Local Trader Joe’s Reopens After Closing on COVID-19 Cases

Photo by Mitch Lehman / The Review
Trader Joe’s on Mission Street was closed from Saturday to Wednesday for additional cleaning after a third employee tested positive for COVID-19. That employee was most recently at the store on Monday, April 6.

The Trader Joe’s grocery store on Mission Street reopened on Wednesday after a temporary closure prompted by a confirmed COVID-19 diagnosis for three store employees.
The store was among four locations listed by the corporation on Monday as temporarily closing for additional cleaning as a result of the employee cases, according to the company website. The other three stores — one in San Clemente and the other two in New Jersey and Massachusetts — each reported a single case late last week and reopened on Tuesday.
South Pasadena’s store reported multiple crew members having been diagnosed.
According to Kenya Friend-Daniel, a Trader Joe’s spokeswoman, two employees were confirmed to have the disease on Thursday, April 9, and the store performed an extra cleaning that night. One of those employees was last at the store on March 28 and the other on March 30.
Then, on Saturday, April 11, the third employee received a positive diagnosis. Friend-Daniel said the store closed that day and remained closed until Wednesday. That employee was most recently at the store on Monday, April 6.
“Seeing that the store was closed on Sunday, for Easter, we decided to keep the store closed for a couple of additional days for an additional, thorough cleaning,” the spokeswoman said in an email.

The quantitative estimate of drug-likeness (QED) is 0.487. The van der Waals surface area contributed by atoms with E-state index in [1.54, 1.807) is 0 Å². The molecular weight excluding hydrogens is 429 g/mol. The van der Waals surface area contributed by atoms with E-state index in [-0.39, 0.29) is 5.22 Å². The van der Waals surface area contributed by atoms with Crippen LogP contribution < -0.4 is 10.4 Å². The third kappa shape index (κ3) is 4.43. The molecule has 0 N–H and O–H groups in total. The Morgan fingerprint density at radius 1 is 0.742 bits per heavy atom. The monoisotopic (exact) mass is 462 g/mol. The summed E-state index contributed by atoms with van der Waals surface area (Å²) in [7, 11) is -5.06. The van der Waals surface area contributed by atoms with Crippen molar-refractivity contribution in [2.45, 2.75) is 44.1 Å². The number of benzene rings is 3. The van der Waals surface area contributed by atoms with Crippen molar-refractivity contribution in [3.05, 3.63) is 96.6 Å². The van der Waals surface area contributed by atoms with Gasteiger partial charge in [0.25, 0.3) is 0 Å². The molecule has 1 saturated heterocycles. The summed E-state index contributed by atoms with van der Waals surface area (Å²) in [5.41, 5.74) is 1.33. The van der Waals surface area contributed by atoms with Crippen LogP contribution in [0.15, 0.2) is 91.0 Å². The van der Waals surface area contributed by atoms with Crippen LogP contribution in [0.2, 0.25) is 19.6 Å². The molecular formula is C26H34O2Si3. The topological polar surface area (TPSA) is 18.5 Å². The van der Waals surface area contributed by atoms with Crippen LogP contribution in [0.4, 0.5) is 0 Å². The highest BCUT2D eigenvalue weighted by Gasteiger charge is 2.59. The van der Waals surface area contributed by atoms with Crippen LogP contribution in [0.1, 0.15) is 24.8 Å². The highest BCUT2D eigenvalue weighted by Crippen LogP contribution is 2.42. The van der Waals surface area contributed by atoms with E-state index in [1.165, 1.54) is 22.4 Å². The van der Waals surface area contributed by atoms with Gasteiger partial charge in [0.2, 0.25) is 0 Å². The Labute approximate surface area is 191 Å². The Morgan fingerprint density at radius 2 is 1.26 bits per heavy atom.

Trader Joe’s stores have joined other big-name retailers in limiting the flow of customers in the buildings at any given time, with lines frequently seen queuing around the locations during the day. Enforced social distancing — that is, maintaining a 6-foot distance in between people, especially in confined locations — is seen as an instrumental practice in reducing the spread of COVID-19, the disease caused by the novel coronavirus that has spread virtually around the globe since it emerged in November in China.
“As is the case any time a crew member receives a positive test or displays symptoms associated with COVID-19, we make sure all crew members at the location are informed and understand the steps to take to best safeguard their own health and the health of their community,” Friend-Daniel added. “They’re told to monitor their symptoms and if they become ill before work they are to stay home and if during work, they are to inform their captain and be sent home immediately.”
As of The Review’s deadline on Wednesday, there were 17 confirmed cases of COVID-19 among South Pasadena residents according to Los Angeles County Public Health. At least one employee or resident of the South Pasadena Care Center has been diagnosed with the disease, the department said. Throughout the county, there were 10,496 confirmed cases and 402 deaths.
Per the county’s orders, grocery stores and other businesses considered essential for operation during the pandemic are required to submit plans with county health officials on enforcing social distancing among employees and customers and also on additional cleaning to remove any potential traces of the virus throughout the day.
More recently, the county decreed last week that such stores had until Wednesday this week to provide their employees with cloth masks or other face coverings for use during work and to begin enforcing customer use of the masks while in the stores.